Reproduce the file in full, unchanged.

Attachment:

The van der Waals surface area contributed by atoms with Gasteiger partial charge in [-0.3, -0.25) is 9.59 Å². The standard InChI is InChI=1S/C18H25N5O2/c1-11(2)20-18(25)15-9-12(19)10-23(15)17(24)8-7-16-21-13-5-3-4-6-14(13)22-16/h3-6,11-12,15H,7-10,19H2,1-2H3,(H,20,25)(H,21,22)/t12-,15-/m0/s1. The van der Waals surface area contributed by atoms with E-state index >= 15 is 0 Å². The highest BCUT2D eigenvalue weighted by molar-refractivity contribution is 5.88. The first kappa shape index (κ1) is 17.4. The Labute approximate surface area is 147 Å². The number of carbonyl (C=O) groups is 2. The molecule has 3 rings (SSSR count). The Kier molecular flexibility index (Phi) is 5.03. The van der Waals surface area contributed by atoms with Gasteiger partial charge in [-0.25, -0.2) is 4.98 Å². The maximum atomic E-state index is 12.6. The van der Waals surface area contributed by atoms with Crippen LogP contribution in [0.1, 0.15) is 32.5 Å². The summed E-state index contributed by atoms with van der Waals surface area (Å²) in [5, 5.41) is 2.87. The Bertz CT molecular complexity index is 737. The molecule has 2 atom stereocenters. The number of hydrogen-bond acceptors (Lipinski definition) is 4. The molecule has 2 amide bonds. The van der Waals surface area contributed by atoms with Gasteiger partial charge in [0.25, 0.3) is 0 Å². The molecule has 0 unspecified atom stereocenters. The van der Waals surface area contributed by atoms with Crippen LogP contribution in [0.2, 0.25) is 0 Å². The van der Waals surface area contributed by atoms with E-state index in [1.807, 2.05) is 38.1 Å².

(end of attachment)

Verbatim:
The van der Waals surface area contributed by atoms with Gasteiger partial charge in [-0.3, -0.25) is 9.59 Å². The standard InChI is InChI=1S/C18H25N5O2/c1-11(2)20-18(25)15-9-12(19)10-23(15)17(24)8-7-16-21-13-5-3-4-6-14(13)22-16/h3-6,11-12,15H,7-10,19H2,1-2H3,(H,20,25)(H,21,22)/t12-,15-/m0/s1. The van der Waals surface area contributed by atoms with E-state index >= 15 is 0 Å². The highest BCUT2D eigenvalue weighted by molar-refractivity contribution is 5.88. The first kappa shape index (κ1) is 17.4. The Labute approximate surface area is 147 Å². The number of carbonyl (C=O) groups is 2. The molecule has 3 rings (SSSR count). The Kier molecular flexibility index (Phi) is 5.03. The van der Waals surface area contributed by atoms with Gasteiger partial charge in [-0.25, -0.2) is 4.98 Å². The maximum atomic E-state index is 12.6. The van der Waals surface area contributed by atoms with Crippen LogP contribution in [0.1, 0.15) is 32.5 Å². The summed E-state index contributed by atoms with van der Waals surface area (Å²) in [5, 5.41) is 2.87. The Bertz CT molecular complexity index is 737. The molecule has 2 atom stereocenters. The number of hydrogen-bond acceptors (Lipinski definition) is 4. The molecule has 2 amide bonds. The van der Waals surface area contributed by atoms with Gasteiger partial charge in [0.25, 0.3) is 0 Å². The molecule has 0 unspecified atom stereocenters. The van der Waals surface area contributed by atoms with Crippen LogP contribution in [0.2, 0.25) is 0 Å². The van der Waals surface area contributed by atoms with E-state index in [1.807, 2.05) is 38.1 Å².